Tension ran high in downtown Winnipeg on Sunday, as a rally against an MP’s motion to condemn Islamophobia drew a large crowd of counter-protesters outside city hall.

The rally against Motion 103 was organized by the Soldiers of Odin Canada, a group with a name and symbol that closely resembles a European anti-immigrant organization. The Canadian group claims on its Facebook page that it is "here to help any Canadian in need regardless of race, colour or creed."

However, those at the rally in Winnipeg were primarily white men wearing sunglasses and, in many cases, bandanas over their faces.

"We're just here to have everybody's voices heard equally," one Soldier of Odin protester told CTV Winnipeg. The man wore dark sunglasses, a bandana over his face, a UFC baseball cap and a leather Soldiers of Odin jacket, with "President" written on the right breast.

"All we want is freedom of speech for everybody over here so that you can say what you want about something and not have to worry about somebody charging you or arresting you," another of the Solider of Odin protesters, who did not wear a mask, told a gathering of reporters.

Counter-protesters followed the Soldiers of Odin throughout their rally, shouting pro-refugee and pro-immigrant slogans at them.

"Our movement is just building," pro-immigration activist Omar Kinnarath told CTV Winnipeg. "They are trying to recruit white power and stuff here, (and) we are not going to let that happen."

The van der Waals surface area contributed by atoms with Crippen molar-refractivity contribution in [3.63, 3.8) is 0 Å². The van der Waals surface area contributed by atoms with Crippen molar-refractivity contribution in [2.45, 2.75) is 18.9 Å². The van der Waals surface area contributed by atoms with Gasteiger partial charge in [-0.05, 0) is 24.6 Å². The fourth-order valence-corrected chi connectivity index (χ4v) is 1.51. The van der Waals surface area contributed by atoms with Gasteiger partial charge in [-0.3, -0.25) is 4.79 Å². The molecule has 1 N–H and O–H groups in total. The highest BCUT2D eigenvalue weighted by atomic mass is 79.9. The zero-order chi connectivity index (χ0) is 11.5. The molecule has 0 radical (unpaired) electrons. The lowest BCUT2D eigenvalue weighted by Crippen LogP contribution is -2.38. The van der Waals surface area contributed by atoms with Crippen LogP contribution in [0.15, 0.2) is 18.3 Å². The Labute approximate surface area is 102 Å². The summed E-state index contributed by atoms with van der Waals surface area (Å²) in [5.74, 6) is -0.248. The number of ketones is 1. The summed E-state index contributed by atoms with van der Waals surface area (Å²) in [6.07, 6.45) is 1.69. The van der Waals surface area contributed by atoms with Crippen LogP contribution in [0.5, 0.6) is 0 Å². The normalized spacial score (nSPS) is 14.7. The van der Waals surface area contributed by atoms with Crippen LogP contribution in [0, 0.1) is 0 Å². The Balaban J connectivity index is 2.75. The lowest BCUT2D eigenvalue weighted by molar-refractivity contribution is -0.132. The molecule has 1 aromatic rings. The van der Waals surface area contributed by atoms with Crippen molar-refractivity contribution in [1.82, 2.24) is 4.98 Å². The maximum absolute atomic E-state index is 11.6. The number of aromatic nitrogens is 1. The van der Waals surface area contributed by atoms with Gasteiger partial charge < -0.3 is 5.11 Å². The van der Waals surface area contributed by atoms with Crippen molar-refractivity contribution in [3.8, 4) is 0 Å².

"We are very angry about it and we want to let them know about it," said Jon Benson, another protester against the Soldiers of Odin.

Amid some occasional shoving and plenty of intense shouting, police kept the peace between the two groups.

The scene was similar to others that have played out across the country recently. Earlier this month, opposing groups rallied on both sides of the M-103 debate in Montreal. Similar protests have taken place in Calgary, Regina, Vancouver and Toronto.

On March 8,  Prime Minister Justin Trudeau  encouraged Canadians to condemn Islamophobia during a speech in the House of Commons.

"If M-103, condemning Islamophobia, actually gets people to notice that there are people (who are) uncomfortable with the idea, that there are people who still have problems with the idea that we would condemn discrimination against Muslims, then we have to know," Trudeau said. "We have to expose that and we have to deal with it as a society."

In the U.S., the Anti-Defamation League has labelled the Soldiers of Odin an "extreme European anti-refugee group."  The symbol for the group's U.S. chapter features a Viking in a horned helmet, with an American flag used as a bandana to cover his face.

The Soldiers of Odin Canada symbol is nearly identical, but with a Canadian flag instead of an American one.

According to the ADL, the Soldiers of Odin movement originated in Finland during the European migrant crisis. "The group was founded in late 2015 by Finnish white supremacist Mika Ranta," the ADL says. "The ostensible purpose of the group is to conduct vigilante 'patrols' to protect Finnish citizens from the alleged depredations of refugees."

Soldiers of Odin Canada has established chapters in several Canadian cities. The group's B.C. chapter raised concerns last September when they started conducting "patrols" in the city. Police said they were monitoring the group, but saw no indication of illegal activity at the time. 

With files from CTV Winnipeg